Former VTrans head Sue Minter pushes for free higher ed. in Gov. race

MIDDLEBURY — Sue Minter coordinated upgrades to hundreds of miles of the state’s roads and dozens of its bridges during her brief run as secretary of the Vermont Agency of Transportation (VTrans).
The Waterbury Center Democrat is now getting a first-hand glimpse of those improvements as she campaigns to become the next governor of Vermont.
“It’s an extraordinary journey,” Minter said on Friday during an interview at the Addison Independent. “I am constantly inspired by people stepping up in amazing ways to address challenges.”
If elected, Minter said her top priority would be to increase the numbers of Vermont high school graduates attending college or technical school training.
“We do a great job in Vermont of getting kids through high school,” Minter said. “We have one of the highest high school graduation rates in the country. But when it comes to continuation beyond high school, we are at the bottom of the country 48th out of 50.”
With that in mind, she has crafted a “Vermont Promise” initiative calling for Vermont high school graduates to be given two tuition-free years at Community College of Vermont or Vermont Technical College. Students would be assigned mentors to focus on career aspirations, with the goal of a job at the end of that process.
“We are going to get, by 2025, 75 percent of Vermont students enrolled in some kind of continuing education program so they can fill the spots that are going empty right now,” Minter said. “For me, it’s about the ability for our businesses that want to grow to have qualified workers so they can have livable wage jobs and break that cycle of poverty. It’s a win-win-win.”
Minter pointed to research indicating two-thirds of the jobs of the 21st century will require some kind of education and training. Those who do not follow in that path risk being left behind in what she called a pattern of “generational poverty.”
She said her tuition program could be financed through an increase in the bank franchise fee and/or having banks be subject to corporate income taxes. She estimates the first year of her program would cost $6 million, and $12 million annually thereafter. The state would cover the last dollar costs, which are tuition expenses beyond what a student could win in grants and scholarships.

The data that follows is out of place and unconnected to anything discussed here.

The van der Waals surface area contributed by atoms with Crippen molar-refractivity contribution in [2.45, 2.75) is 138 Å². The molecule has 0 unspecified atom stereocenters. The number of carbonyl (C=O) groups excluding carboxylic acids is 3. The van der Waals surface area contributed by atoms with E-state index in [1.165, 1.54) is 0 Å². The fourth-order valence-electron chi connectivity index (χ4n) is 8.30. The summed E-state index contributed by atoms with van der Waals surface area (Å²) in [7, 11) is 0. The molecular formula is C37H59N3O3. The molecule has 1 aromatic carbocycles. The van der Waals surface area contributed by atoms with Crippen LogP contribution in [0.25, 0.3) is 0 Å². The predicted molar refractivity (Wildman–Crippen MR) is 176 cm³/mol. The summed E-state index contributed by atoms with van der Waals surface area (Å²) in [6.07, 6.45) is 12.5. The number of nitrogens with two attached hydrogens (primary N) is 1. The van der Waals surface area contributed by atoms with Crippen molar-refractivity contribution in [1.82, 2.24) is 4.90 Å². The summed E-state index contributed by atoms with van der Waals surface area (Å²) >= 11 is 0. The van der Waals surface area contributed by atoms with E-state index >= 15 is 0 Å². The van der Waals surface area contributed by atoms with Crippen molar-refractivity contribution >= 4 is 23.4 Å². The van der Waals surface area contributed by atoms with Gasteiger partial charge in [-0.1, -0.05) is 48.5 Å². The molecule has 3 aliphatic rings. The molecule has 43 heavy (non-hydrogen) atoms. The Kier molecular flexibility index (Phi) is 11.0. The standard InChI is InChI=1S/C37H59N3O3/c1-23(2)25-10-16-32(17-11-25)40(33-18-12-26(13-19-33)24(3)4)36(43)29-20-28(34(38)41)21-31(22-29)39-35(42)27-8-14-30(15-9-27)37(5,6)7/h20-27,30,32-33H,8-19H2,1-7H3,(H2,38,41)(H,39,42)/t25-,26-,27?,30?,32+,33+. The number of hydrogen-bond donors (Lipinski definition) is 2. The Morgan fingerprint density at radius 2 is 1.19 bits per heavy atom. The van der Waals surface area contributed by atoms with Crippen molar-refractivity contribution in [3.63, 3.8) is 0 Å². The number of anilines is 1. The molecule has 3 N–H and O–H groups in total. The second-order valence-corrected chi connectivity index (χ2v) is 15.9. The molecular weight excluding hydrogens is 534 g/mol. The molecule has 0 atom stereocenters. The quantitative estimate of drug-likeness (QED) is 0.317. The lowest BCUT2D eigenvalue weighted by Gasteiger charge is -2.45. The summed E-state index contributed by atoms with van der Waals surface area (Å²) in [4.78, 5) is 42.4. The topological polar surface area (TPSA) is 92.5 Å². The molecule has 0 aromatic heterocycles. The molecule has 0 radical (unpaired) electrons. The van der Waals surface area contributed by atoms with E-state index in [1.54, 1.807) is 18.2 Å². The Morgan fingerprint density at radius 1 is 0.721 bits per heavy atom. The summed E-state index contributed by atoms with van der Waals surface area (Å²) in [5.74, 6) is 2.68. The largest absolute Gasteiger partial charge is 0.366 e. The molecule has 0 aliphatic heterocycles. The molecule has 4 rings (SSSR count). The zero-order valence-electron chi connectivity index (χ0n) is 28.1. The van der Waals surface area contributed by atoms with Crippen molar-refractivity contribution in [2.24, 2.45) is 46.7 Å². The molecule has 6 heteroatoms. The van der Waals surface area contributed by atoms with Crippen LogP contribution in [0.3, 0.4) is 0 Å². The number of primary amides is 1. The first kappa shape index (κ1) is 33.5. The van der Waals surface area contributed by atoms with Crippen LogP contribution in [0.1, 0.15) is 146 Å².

Minter has focused on this higher-education program because she believes it is one key to getting Vermont youth to stay in the state, provide an educated work force from which the business community can grow, and that it breaks the cycle of poverty. “What is the most important thing I can do as a legacy as the next governor?” she asked. “For me, it is this (tuition program).”
Another one of Minter’s stated priorities is helping Vermont improve its environmental standing and solidify its status as a national leader in renewable energy industries and jobs.
Minter went to Bennington when PFOA contamination was discovered in the drinking water there. She advocated for an increase in state bonding for water system improvements as a means of preventing such contamination from occurring in the future.
“It is an enormous challenge and obligation, and I want to take it on,” Minter said of the state’s infrastructure needs, including water sources, sewage capacity, and transportation.
She credited previous generations of Vermonters for investing in many of the roads and bridges that are now showing signs of wear and tear due to deferred maintenance. The fix-up bill is now due, according to Minter.
“It is our turn to invest in infrastructure,” she said.
Minter took some credit for getting the ball rolling on deferred maintenance. Twenty percent of the state’s bridges were classified as “structurally deficient” when Minter began her tenure as transportation secretary. When she left office, that number had been whittled down to 7 percent. Minter created a special “bridges” unit and leveraged state and federal money to embark on a more aggressive repair-and-replace schedule. She and her VTrans colleagues developed an “accelerated” schedule for refurbishing bridges that trimmed the construction timeline (from design to build) from an average eight to two years.
“Government needs to become more efficient,” she said.
Public investment in road and bridge projects can also serve as a catalyst for economic development, according to Minter. She cited the examples of Barre and St. Albans as communities that emerged from some painfully long projects with a renaissance of new retail, commercial and residential development. She believes Middlebury could receive the same shot in the arm in the aftermath of a scheduled replacement of its two downtown rail overpasses. That $40 million project is slated to kick off later this year.
Like most of her opponents in the gubernatorial race, Minter favors an increase in Vermont’s minimum wage. She wants to see it climb to $12.50 per hour come 2018, and then gradually climb to $15. And she believes the Vermont’s agricultural industry could play an even bigger role in fueling the state’s economy. She said her administration would give more technical assistance to farmers who want to create Vermont-branded products and export them. And she wants to cultivate an even closer relationship between farms and local consumers, citing the “Farm to Plate” and “Farm to School” programs as something to build on.